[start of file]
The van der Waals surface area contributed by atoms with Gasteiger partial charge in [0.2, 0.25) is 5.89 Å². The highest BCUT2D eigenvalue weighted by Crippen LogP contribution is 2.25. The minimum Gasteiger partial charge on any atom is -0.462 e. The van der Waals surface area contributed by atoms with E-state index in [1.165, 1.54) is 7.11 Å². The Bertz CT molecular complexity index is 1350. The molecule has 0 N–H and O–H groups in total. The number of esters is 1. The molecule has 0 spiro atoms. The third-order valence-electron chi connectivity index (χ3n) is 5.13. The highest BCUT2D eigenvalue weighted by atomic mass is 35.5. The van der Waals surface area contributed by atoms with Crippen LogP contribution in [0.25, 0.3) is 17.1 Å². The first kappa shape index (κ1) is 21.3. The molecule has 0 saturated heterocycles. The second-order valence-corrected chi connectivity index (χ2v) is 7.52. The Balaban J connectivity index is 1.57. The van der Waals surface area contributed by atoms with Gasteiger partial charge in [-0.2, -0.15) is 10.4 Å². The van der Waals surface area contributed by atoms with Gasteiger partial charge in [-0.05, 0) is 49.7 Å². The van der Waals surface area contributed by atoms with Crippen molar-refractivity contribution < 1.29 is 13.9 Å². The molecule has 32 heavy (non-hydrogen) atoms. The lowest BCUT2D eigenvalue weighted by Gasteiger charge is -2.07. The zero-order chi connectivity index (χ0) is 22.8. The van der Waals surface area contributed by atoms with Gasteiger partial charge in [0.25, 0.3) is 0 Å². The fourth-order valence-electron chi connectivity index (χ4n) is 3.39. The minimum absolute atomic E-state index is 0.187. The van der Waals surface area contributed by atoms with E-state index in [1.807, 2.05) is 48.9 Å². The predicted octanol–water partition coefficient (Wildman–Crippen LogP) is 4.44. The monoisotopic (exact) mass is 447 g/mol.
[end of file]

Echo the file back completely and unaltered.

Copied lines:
The van der Waals surface area contributed by atoms with Gasteiger partial charge in [0.2, 0.25) is 5.89 Å². The highest BCUT2D eigenvalue weighted by Crippen LogP contribution is 2.25. The minimum Gasteiger partial charge on any atom is -0.462 e. The van der Waals surface area contributed by atoms with E-state index in [1.165, 1.54) is 7.11 Å². The Bertz CT molecular complexity index is 1350. The molecule has 0 N–H and O–H groups in total. The number of esters is 1. The molecule has 0 spiro atoms. The third-order valence-electron chi connectivity index (χ3n) is 5.13. The highest BCUT2D eigenvalue weighted by atomic mass is 35.5. The van der Waals surface area contributed by atoms with Crippen LogP contribution in [0.25, 0.3) is 17.1 Å². The first kappa shape index (κ1) is 21.3. The molecule has 0 saturated heterocycles. The second-order valence-corrected chi connectivity index (χ2v) is 7.52. The Balaban J connectivity index is 1.57. The van der Waals surface area contributed by atoms with Gasteiger partial charge in [-0.2, -0.15) is 10.4 Å². The van der Waals surface area contributed by atoms with Gasteiger partial charge in [-0.05, 0) is 49.7 Å². The van der Waals surface area contributed by atoms with Crippen molar-refractivity contribution < 1.29 is 13.9 Å². The molecule has 32 heavy (non-hydrogen) atoms. The lowest BCUT2D eigenvalue weighted by Gasteiger charge is -2.07. The zero-order chi connectivity index (χ0) is 22.8. The van der Waals surface area contributed by atoms with Gasteiger partial charge in [0.25, 0.3) is 0 Å². The fourth-order valence-electron chi connectivity index (χ4n) is 3.39. The minimum absolute atomic E-state index is 0.187. The van der Waals surface area contributed by atoms with E-state index in [1.807, 2.05) is 48.9 Å². The predicted octanol–water partition coefficient (Wildman–Crippen LogP) is 4.44. The monoisotopic (exact) mass is 447 g/mol.